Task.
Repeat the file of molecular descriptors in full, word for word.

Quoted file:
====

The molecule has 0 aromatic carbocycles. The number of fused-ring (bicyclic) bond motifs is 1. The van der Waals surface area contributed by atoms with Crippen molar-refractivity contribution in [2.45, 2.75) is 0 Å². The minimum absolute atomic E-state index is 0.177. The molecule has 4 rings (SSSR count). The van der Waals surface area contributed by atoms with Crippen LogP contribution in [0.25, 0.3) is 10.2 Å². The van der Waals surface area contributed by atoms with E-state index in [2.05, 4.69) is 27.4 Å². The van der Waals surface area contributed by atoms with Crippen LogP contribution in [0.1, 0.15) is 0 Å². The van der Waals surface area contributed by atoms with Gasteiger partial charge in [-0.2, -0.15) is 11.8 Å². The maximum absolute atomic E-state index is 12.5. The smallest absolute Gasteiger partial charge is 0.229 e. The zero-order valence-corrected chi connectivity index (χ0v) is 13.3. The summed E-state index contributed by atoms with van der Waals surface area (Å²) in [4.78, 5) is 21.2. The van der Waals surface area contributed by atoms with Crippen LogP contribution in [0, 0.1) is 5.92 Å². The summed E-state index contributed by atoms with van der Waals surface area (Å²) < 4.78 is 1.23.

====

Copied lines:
The molecule has 0 aromatic carbocycles. The number of fused-ring (bicyclic) bond motifs is 1. The van der Waals surface area contributed by atoms with Crippen molar-refractivity contribution in [2.45, 2.75) is 0 Å². The minimum absolute atomic E-state index is 0.177. The molecule has 4 rings (SSSR count). The van der Waals surface area contributed by atoms with Crippen LogP contribution in [0.25, 0.3) is 10.2 Å². The van der Waals surface area contributed by atoms with E-state index in [2.05, 4.69) is 27.4 Å². The van der Waals surface area contributed by atoms with Crippen LogP contribution in [0.1, 0.15) is 0 Å². The van der Waals surface area contributed by atoms with Gasteiger partial charge in [-0.2, -0.15) is 11.8 Å². The maximum absolute atomic E-state index is 12.5. The smallest absolute Gasteiger partial charge is 0.229 e. The zero-order valence-corrected chi connectivity index (χ0v) is 13.3. The summed E-state index contributed by atoms with van der Waals surface area (Å²) in [4.78, 5) is 21.2. The van der Waals surface area contributed by atoms with Crippen LogP contribution in [0, 0.1) is 5.92 Å². The summed E-state index contributed by atoms with van der Waals surface area (Å²) < 4.78 is 1.23.